should note that nearly 80 million Americans went bowling at least once during 1993, nearly a
third more than voted in the 1994 congressional elections and roughly the same number as
claim to attend church regularly. Even a er the 1980s’ plunge in league bowling, nearly 3
percent of American adults regularly bowl in leagues.) The rise of solo bowling threatens the
livelihood of bowling-lane proprietors because those who bowl as members of leagues
consume three times as much beer and pizza as solo bowlers, and the money in bowling is in
the beer and pizza, not the balls and shoes. The broader social significance, however, lies in
the social interaction and even occasionally civic conversations over beer and pizza that solo
bowlers forgo. Whether or not bowling beats balloting in the eyes of most Americans, bowling
teams illustrate yet another vanishing form of social capital.
Countertrends
At this point, however, we must confront a serious counterargument. Perhaps the traditional
forms of civic organization whose decay we have been tracing have been replaced by vibrant
new organizations. For example, national environmental organizations (like the Sierra Club)
and feminist groups (like the National Organization for Women) grew rapidly [End Page 70]
during the 1970s and 1980s and now count hundreds of thousands of dues-paying members.
An even more dramatic example is the American Association of Retired Persons (AARP), which
grew exponentially from 400,000 card-carrying members in 1960 to 33 million in 1993,
becoming (a er the Catholic Church) the largest private organization in the world. The
national administrators of these organizations are among the most feared lobbyists in
Washington, in large part because of their massive mailing lists of presumably loyal members.
These new mass-membership organizations are plainly of great political importance. From
the point of view of social connectedness, however, they are su iciently di erent from classic
“secondary associations” that we need to invent a new label—perhaps “tertiary associations.”
For the vast majority of their members, the only act of membership consists in writing a check
for dues or perhaps occasionally reading a newsletter. Few ever attend any meetings of such
organizations, and most are unlikely ever (knowingly) to encounter any other member. The
bond between any two members of the Sierra Club is less like the bond between any two
members of a gardening club and more like the bond between any two Red Sox fans (or
perhaps any two devoted Honda owners): they root for the same team and they share some of
the same interests, but they are unaware of each other’s existence. Their ties, in short, are to
common symbols, common leaders, and perhaps common ideals, but not to one another. The
theory of social capital argues that associational membership should, for example, increase
social trust, but this prediction is much less straightforward with regard to membership in
tertiary associations. From the point of view of social connectedness, the Environmental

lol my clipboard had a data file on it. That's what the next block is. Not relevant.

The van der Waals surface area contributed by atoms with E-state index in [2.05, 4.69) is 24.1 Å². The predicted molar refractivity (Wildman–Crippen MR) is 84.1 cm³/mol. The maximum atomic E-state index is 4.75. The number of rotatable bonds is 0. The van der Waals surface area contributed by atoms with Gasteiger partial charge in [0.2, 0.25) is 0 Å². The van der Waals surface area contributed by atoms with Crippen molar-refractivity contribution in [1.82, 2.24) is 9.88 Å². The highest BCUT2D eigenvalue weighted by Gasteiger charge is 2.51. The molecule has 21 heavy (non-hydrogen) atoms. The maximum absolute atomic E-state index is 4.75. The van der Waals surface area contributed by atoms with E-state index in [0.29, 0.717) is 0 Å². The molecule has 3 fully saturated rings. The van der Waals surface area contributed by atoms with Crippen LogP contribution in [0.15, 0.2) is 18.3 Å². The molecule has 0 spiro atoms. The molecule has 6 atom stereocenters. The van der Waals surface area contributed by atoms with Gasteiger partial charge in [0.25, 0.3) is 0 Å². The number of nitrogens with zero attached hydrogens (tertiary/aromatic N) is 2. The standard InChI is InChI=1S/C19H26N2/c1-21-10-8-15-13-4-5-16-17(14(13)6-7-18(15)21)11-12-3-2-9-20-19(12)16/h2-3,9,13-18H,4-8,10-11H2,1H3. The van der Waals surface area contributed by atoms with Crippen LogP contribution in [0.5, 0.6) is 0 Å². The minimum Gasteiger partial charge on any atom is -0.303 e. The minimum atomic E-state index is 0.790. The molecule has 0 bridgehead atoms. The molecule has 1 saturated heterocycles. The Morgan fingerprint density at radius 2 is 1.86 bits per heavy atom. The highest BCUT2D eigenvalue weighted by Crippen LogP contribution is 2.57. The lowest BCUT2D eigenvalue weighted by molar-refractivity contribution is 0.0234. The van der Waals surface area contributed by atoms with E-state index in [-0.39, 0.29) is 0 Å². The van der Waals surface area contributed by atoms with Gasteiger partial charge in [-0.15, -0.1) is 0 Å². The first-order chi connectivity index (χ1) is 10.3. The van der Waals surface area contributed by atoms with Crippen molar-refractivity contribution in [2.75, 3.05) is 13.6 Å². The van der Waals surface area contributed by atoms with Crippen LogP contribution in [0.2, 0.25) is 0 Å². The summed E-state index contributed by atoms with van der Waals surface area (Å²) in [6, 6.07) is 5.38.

Defense Fund and a bowling league are just not in the same category.
If the growth of tertiary organizations represents one potential (but probably not real)
counterexample to my thesis, a second countertrend is represented by the growing
prominence of nonprofit organizations, especially nonprofit service agencies. This so-called
third sector includes everything from Oxfam and the Metropolitan Museum of Art to the Ford
Foundation and the Mayo Clinic. In other words, although most secondary associations are
nonprofits, most nonprofit agencies are not secondary associations. To identify trends in the
size of the nonprofit sector with trends in social connectedness would be another
fundamental conceptual mistake. 7
A third potential countertrend is much more relevant to an assessment of social capital and
civic engagement. Some able researchers have argued that the last few decades have
witnessed a rapid expansion in “support groups” of various sorts. Robert Wuthnow reports
that fully 40 percent of all Americans claim to be “currently involved in [a] small group that
meets regularly and provides support or caring for those who participate in it.” 8 Many of these
groups are religiously a iliated, but [End Page 71] many others are not. For example, nearly 5
percent of Wuthnow’s national sample claim to participate regularly in a “self-help” group,
such as Alcoholics Anonymous, and nearly as many say they belong to book-discussion groups
and hobby clubs.
The groups described by Wuthnow’s respondents unquestionably represent an important
form of social capital, and they need to be accounted for in any serious reckoning of trends in
social connectedness. On the other hand, they do not typically play the same role as
traditional civic associations. As Wuthnow emphasizes,
Small groups may not be fostering community as e ectively as many of their
proponents would like. Some small groups merely provide occasions for individuals to
focus on themselves in the presence of others. The social contract binding members
together asserts o …